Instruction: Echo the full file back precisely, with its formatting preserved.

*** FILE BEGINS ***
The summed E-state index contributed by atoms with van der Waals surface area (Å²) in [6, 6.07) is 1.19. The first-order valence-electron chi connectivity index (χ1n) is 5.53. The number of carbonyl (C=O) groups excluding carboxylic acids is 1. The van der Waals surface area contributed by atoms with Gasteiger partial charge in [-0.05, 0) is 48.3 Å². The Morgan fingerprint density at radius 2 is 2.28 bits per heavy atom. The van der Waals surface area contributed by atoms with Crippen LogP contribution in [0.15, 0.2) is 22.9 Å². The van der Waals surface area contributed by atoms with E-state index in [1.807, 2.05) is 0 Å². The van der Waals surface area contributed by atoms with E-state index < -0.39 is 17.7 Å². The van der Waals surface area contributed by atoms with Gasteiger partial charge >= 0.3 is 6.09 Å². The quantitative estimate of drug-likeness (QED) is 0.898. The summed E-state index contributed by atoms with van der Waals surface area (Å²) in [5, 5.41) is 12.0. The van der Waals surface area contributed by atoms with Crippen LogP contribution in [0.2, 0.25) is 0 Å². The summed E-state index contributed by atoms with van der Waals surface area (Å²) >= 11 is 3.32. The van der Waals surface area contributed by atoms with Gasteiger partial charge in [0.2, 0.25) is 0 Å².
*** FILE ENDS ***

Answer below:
The summed E-state index contributed by atoms with van der Waals surface area (Å²) in [6, 6.07) is 1.19. The first-order valence-electron chi connectivity index (χ1n) is 5.53. The number of carbonyl (C=O) groups excluding carboxylic acids is 1. The van der Waals surface area contributed by atoms with Gasteiger partial charge in [-0.05, 0) is 48.3 Å². The Morgan fingerprint density at radius 2 is 2.28 bits per heavy atom. The van der Waals surface area contributed by atoms with Crippen LogP contribution in [0.15, 0.2) is 22.9 Å². The van der Waals surface area contributed by atoms with E-state index in [1.807, 2.05) is 0 Å². The van der Waals surface area contributed by atoms with E-state index < -0.39 is 17.7 Å². The van der Waals surface area contributed by atoms with Gasteiger partial charge >= 0.3 is 6.09 Å². The quantitative estimate of drug-likeness (QED) is 0.898. The summed E-state index contributed by atoms with van der Waals surface area (Å²) in [5, 5.41) is 12.0. The van der Waals surface area contributed by atoms with Crippen LogP contribution in [0.2, 0.25) is 0 Å². The summed E-state index contributed by atoms with van der Waals surface area (Å²) >= 11 is 3.32. The van der Waals surface area contributed by atoms with Gasteiger partial charge in [0.2, 0.25) is 0 Å².